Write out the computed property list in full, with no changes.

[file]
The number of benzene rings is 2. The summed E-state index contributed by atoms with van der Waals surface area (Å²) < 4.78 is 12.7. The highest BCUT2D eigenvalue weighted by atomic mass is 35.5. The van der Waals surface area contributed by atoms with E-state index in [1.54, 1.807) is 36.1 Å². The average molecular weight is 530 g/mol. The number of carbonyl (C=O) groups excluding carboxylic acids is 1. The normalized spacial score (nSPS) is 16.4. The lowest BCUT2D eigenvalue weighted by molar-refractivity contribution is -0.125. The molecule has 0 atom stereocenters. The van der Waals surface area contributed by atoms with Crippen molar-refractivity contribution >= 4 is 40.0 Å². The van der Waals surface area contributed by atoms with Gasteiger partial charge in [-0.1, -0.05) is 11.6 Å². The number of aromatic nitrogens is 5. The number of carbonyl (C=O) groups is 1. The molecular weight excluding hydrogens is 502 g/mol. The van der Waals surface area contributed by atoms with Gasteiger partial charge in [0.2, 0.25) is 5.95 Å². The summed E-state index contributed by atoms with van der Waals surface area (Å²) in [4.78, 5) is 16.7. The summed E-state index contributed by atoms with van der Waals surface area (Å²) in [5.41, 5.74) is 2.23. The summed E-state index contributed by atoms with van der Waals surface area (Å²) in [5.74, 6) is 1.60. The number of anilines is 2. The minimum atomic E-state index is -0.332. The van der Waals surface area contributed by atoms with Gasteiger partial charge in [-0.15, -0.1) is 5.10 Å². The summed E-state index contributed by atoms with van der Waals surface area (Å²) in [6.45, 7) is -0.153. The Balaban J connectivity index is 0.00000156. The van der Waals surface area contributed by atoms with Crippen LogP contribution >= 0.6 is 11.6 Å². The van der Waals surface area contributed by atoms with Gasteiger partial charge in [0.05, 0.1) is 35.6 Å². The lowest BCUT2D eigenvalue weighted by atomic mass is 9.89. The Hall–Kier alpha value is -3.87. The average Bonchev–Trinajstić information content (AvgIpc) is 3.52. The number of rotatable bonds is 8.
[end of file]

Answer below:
The number of benzene rings is 2. The summed E-state index contributed by atoms with van der Waals surface area (Å²) < 4.78 is 12.7. The highest BCUT2D eigenvalue weighted by atomic mass is 35.5. The van der Waals surface area contributed by atoms with E-state index in [1.54, 1.807) is 36.1 Å². The average molecular weight is 530 g/mol. The number of carbonyl (C=O) groups excluding carboxylic acids is 1. The normalized spacial score (nSPS) is 16.4. The lowest BCUT2D eigenvalue weighted by molar-refractivity contribution is -0.125. The molecule has 0 atom stereocenters. The van der Waals surface area contributed by atoms with Crippen molar-refractivity contribution >= 4 is 40.0 Å². The van der Waals surface area contributed by atoms with Gasteiger partial charge in [-0.1, -0.05) is 11.6 Å². The number of aromatic nitrogens is 5. The number of carbonyl (C=O) groups is 1. The molecular weight excluding hydrogens is 502 g/mol. The van der Waals surface area contributed by atoms with Gasteiger partial charge in [0.2, 0.25) is 5.95 Å². The summed E-state index contributed by atoms with van der Waals surface area (Å²) in [4.78, 5) is 16.7. The summed E-state index contributed by atoms with van der Waals surface area (Å²) in [5.41, 5.74) is 2.23. The summed E-state index contributed by atoms with van der Waals surface area (Å²) in [5.74, 6) is 1.60. The number of anilines is 2. The minimum atomic E-state index is -0.332. The van der Waals surface area contributed by atoms with Gasteiger partial charge in [-0.15, -0.1) is 5.10 Å². The summed E-state index contributed by atoms with van der Waals surface area (Å²) in [6.45, 7) is -0.153. The Balaban J connectivity index is 0.00000156. The van der Waals surface area contributed by atoms with Crippen LogP contribution >= 0.6 is 11.6 Å². The van der Waals surface area contributed by atoms with Gasteiger partial charge in [0.05, 0.1) is 35.6 Å². The lowest BCUT2D eigenvalue weighted by atomic mass is 9.89. The Hall–Kier alpha value is -3.87. The average Bonchev–Trinajstić information content (AvgIpc) is 3.52. The number of rotatable bonds is 8.